2013 Porsche 911: Tire Pressure Overboost
December 20, 2013
We recently took our 2013 Porsche 911 in for its 20,000-mile service. After the service, however, we noticed that the tires were aired up (at 39 psi front / 46 psi rear) to beyond max spec. We don't recall entering the 911 in a fuel economy contest or wanting to see how it handled the slalom with contact patches the size of silver dollars, so we checked into this.
This happened before, as Mr. Magrath previously observed. As he noted, not only did the service tech pump 'em up higher than the specs shown in the standard door jamb location, but even those official numbers (36 front / 44 rear) are too high. Those specs are for a fully laden car that will be driven occasionally at top speed. Well, the first scenario is very rare, given the 911's tiny rear seats. And the second is essentially impossible, given traffic, safety concerns and, oh yeah, speed limits.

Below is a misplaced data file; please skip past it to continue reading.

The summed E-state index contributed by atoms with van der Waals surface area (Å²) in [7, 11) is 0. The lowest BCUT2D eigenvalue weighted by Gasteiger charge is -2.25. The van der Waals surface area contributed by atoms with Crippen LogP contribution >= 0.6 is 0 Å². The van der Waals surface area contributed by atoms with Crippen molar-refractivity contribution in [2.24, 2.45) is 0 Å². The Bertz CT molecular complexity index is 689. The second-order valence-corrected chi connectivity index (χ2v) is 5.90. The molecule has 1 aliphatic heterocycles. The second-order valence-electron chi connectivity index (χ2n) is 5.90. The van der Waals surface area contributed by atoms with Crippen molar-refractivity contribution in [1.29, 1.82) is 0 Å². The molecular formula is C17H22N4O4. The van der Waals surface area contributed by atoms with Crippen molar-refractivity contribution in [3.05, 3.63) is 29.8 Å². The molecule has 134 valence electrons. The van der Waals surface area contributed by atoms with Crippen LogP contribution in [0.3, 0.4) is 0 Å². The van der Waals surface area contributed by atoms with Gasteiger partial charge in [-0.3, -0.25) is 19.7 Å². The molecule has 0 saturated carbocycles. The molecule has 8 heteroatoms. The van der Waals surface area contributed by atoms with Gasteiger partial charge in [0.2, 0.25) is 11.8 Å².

The additional yellow sticker seen next to the white one advises that "For better driving comfort, the tire pressures in the owner's manual may be used." So for our needs (and likely 99.9 percent of U.S. 911 owners), we again selected Comfort Pressure/Part Load, which dictates 31 psi front / 34 psi rear. Even at those settings, the 911 has no problem making quick, enjoyable work of winding roads like those we enjoyed recently.
Looks like Porsche's service departments need to learn to RTFM.
John DiPietro, Automotive Editor @ 21,067 miles